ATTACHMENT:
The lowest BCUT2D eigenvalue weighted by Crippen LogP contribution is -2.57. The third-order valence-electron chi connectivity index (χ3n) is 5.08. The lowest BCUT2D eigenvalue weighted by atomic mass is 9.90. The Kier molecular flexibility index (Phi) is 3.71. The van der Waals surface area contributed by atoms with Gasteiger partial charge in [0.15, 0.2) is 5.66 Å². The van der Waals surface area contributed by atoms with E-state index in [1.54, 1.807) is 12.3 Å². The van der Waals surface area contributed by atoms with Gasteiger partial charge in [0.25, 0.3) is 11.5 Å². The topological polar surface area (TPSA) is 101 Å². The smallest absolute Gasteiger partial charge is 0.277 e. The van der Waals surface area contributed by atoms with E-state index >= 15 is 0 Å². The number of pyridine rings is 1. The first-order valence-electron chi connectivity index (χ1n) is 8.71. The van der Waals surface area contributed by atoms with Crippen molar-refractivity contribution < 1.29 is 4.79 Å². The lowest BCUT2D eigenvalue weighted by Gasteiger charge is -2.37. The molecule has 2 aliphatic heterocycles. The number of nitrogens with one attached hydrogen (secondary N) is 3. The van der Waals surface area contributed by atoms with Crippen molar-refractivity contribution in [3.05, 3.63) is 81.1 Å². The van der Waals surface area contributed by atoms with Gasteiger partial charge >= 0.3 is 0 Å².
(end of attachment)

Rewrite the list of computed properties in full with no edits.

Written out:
The lowest BCUT2D eigenvalue weighted by Crippen LogP contribution is -2.57. The third-order valence-electron chi connectivity index (χ3n) is 5.08. The lowest BCUT2D eigenvalue weighted by atomic mass is 9.90. The Kier molecular flexibility index (Phi) is 3.71. The van der Waals surface area contributed by atoms with Gasteiger partial charge in [0.15, 0.2) is 5.66 Å². The van der Waals surface area contributed by atoms with E-state index in [1.54, 1.807) is 12.3 Å². The van der Waals surface area contributed by atoms with Gasteiger partial charge in [0.25, 0.3) is 11.5 Å². The topological polar surface area (TPSA) is 101 Å². The smallest absolute Gasteiger partial charge is 0.277 e. The van der Waals surface area contributed by atoms with E-state index >= 15 is 0 Å². The number of pyridine rings is 1. The first-order valence-electron chi connectivity index (χ1n) is 8.71. The van der Waals surface area contributed by atoms with Crippen molar-refractivity contribution < 1.29 is 4.79 Å². The lowest BCUT2D eigenvalue weighted by Gasteiger charge is -2.37. The molecule has 2 aliphatic heterocycles. The number of nitrogens with one attached hydrogen (secondary N) is 3. The van der Waals surface area contributed by atoms with Crippen molar-refractivity contribution in [3.05, 3.63) is 81.1 Å². The van der Waals surface area contributed by atoms with Gasteiger partial charge >= 0.3 is 0 Å².